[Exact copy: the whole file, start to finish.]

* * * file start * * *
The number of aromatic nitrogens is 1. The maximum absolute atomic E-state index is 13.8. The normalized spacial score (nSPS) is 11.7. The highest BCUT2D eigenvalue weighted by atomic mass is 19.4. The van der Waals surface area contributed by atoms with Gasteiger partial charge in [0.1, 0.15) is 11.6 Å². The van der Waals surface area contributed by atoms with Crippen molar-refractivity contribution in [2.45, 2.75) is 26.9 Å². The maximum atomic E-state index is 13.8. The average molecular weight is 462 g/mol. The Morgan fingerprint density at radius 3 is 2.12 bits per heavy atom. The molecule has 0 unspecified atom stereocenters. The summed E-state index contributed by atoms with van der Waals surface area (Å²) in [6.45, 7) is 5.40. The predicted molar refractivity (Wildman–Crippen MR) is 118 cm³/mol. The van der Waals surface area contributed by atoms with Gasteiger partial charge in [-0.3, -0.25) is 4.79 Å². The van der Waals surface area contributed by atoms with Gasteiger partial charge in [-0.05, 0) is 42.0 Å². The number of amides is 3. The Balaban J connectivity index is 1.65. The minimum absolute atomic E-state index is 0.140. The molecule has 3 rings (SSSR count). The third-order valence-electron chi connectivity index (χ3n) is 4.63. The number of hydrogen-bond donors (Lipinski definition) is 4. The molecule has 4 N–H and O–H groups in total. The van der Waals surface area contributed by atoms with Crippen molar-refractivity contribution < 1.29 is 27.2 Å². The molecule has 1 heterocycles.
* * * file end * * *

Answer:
The number of aromatic nitrogens is 1. The maximum absolute atomic E-state index is 13.8. The normalized spacial score (nSPS) is 11.7. The highest BCUT2D eigenvalue weighted by atomic mass is 19.4. The van der Waals surface area contributed by atoms with Gasteiger partial charge in [0.1, 0.15) is 11.6 Å². The van der Waals surface area contributed by atoms with Crippen molar-refractivity contribution in [2.45, 2.75) is 26.9 Å². The maximum atomic E-state index is 13.8. The average molecular weight is 462 g/mol. The Morgan fingerprint density at radius 3 is 2.12 bits per heavy atom. The molecule has 0 unspecified atom stereocenters. The summed E-state index contributed by atoms with van der Waals surface area (Å²) in [6.45, 7) is 5.40. The predicted molar refractivity (Wildman–Crippen MR) is 118 cm³/mol. The van der Waals surface area contributed by atoms with Gasteiger partial charge in [-0.3, -0.25) is 4.79 Å². The van der Waals surface area contributed by atoms with Gasteiger partial charge in [-0.05, 0) is 42.0 Å². The number of amides is 3. The Balaban J connectivity index is 1.65. The minimum absolute atomic E-state index is 0.140. The molecule has 3 rings (SSSR count). The third-order valence-electron chi connectivity index (χ3n) is 4.63. The number of hydrogen-bond donors (Lipinski definition) is 4. The molecule has 4 N–H and O–H groups in total. The van der Waals surface area contributed by atoms with Crippen molar-refractivity contribution < 1.29 is 27.2 Å². The molecule has 1 heterocycles.